I know most David Lynch fans would rather his film adaptation of Dune be left unmentioned, but there’s no denying the gothic-erotic influences running riot through this space opera, and just because it’s not a great film doesn’t mean there aren’t moments and characters that aren’t sexy as hell.

Dune

As Tor.com is quick to point out in their break-down of why the film doesn’t work, this movie is aesthetically dark. Every cathedral-esque spaceship, castle, and cavern is packed with shadows, all but begging for some Phantom of the Opera-style candelabras. And while this maybe isn’t the best way to build up a vast scifi universe, it’s a great way to make the entire film feel as though it took place inside Vincent Price’s sexy little grin. Filled with scheming royals and estranged family members, with grotesque villains and flashing daggers, it’s no wonder that even Lady Jessica, a side-character and the mother of our hero, is turned into an erotic figure in this setting. I say “even” Lady Jessica because, in some ways, it’s positively radical that Lynch would take a middle-aged mother character and give her so much sex appeal, her own journey through this tale being one of tortured love for her murdered husband as she carries their secret baby (another classic gothic trope) to term.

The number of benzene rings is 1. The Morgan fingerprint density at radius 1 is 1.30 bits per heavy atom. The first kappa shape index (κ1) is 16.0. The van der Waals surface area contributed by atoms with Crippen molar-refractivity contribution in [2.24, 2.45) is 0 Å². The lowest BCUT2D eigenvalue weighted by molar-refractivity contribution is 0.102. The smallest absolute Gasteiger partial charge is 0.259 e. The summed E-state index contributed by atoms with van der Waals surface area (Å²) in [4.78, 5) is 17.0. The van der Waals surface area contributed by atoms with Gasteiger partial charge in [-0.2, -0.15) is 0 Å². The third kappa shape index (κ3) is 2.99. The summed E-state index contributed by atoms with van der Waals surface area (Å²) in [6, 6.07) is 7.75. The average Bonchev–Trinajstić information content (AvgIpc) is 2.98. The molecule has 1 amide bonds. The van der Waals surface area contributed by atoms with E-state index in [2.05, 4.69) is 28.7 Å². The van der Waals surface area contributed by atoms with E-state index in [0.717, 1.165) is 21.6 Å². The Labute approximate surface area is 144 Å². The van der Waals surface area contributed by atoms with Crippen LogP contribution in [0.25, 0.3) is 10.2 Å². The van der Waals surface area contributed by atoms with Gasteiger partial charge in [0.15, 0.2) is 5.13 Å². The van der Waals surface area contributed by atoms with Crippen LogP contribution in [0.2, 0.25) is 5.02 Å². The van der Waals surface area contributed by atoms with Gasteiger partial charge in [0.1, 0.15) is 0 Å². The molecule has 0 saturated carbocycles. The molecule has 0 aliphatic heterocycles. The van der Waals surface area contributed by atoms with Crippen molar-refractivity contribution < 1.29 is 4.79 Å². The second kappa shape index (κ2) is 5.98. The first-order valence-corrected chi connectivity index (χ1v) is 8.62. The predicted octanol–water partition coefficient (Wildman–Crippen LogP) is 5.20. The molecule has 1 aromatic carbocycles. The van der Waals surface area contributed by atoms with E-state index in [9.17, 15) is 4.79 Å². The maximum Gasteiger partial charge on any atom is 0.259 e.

Wild at Heart

And speaking of tortured love… Lynch takes the idea of a road-trip movie to a whole new level with the lovers, Lula and Sailor, who flee a band of assassins that Lula’s mother Marietta has hired to kill Sailor. The film’s gothic elements may shine darkest in the grotesque violence of Marietta’s desire to strip her daughter of all sexual power and freedom, but they can also be seen in the shape of Marietta’s slow-emerging madness that only Lula and Sailor seem to fully understand: the literal Wicked Witch of the West.

Lula’s character is another example of the “tainted innocent”: she’s charged with sexuality and power, especially (and ironically) due to her mother’s violent desire to see these powers contained, even as she is also a bit childish and naïve. Haunted, a runaway, abused as a child (and as an adult), adrift in a sea of violence, Lula fights to take what she wants out of life and retains a fairly healthy sexual identity through it all. A classic gothic heroine.